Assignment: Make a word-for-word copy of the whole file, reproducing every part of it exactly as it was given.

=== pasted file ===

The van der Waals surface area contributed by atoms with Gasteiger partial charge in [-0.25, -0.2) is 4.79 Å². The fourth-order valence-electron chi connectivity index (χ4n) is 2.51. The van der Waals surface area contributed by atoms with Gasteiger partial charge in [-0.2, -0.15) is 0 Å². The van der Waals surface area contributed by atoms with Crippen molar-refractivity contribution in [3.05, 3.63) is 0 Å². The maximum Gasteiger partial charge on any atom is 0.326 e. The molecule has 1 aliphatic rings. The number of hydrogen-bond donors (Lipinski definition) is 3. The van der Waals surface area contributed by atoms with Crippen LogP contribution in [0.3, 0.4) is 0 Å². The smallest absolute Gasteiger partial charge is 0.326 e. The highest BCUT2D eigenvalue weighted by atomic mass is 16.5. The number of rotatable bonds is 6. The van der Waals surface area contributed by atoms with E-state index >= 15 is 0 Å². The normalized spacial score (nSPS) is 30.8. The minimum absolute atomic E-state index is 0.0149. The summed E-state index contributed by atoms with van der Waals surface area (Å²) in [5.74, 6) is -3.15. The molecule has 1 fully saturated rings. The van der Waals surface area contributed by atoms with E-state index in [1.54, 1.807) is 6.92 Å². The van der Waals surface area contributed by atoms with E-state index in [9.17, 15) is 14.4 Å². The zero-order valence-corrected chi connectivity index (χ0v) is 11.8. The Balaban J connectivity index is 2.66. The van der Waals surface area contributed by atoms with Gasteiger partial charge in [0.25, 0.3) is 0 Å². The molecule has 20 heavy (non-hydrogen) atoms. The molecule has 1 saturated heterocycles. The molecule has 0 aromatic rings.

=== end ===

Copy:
The van der Waals surface area contributed by atoms with Gasteiger partial charge in [-0.25, -0.2) is 4.79 Å². The fourth-order valence-electron chi connectivity index (χ4n) is 2.51. The van der Waals surface area contributed by atoms with Gasteiger partial charge in [-0.2, -0.15) is 0 Å². The van der Waals surface area contributed by atoms with Crippen molar-refractivity contribution in [3.05, 3.63) is 0 Å². The maximum Gasteiger partial charge on any atom is 0.326 e. The molecule has 1 aliphatic rings. The number of hydrogen-bond donors (Lipinski definition) is 3. The van der Waals surface area contributed by atoms with Crippen LogP contribution in [0.3, 0.4) is 0 Å². The smallest absolute Gasteiger partial charge is 0.326 e. The highest BCUT2D eigenvalue weighted by atomic mass is 16.5. The number of rotatable bonds is 6. The van der Waals surface area contributed by atoms with E-state index >= 15 is 0 Å². The normalized spacial score (nSPS) is 30.8. The minimum absolute atomic E-state index is 0.0149. The summed E-state index contributed by atoms with van der Waals surface area (Å²) in [5.74, 6) is -3.15. The molecule has 1 fully saturated rings. The van der Waals surface area contributed by atoms with E-state index in [1.54, 1.807) is 6.92 Å². The van der Waals surface area contributed by atoms with E-state index in [9.17, 15) is 14.4 Å². The zero-order valence-corrected chi connectivity index (χ0v) is 11.8. The Balaban J connectivity index is 2.66. The van der Waals surface area contributed by atoms with Gasteiger partial charge in [0.25, 0.3) is 0 Å². The molecule has 20 heavy (non-hydrogen) atoms. The molecule has 1 saturated heterocycles. The molecule has 0 aromatic rings.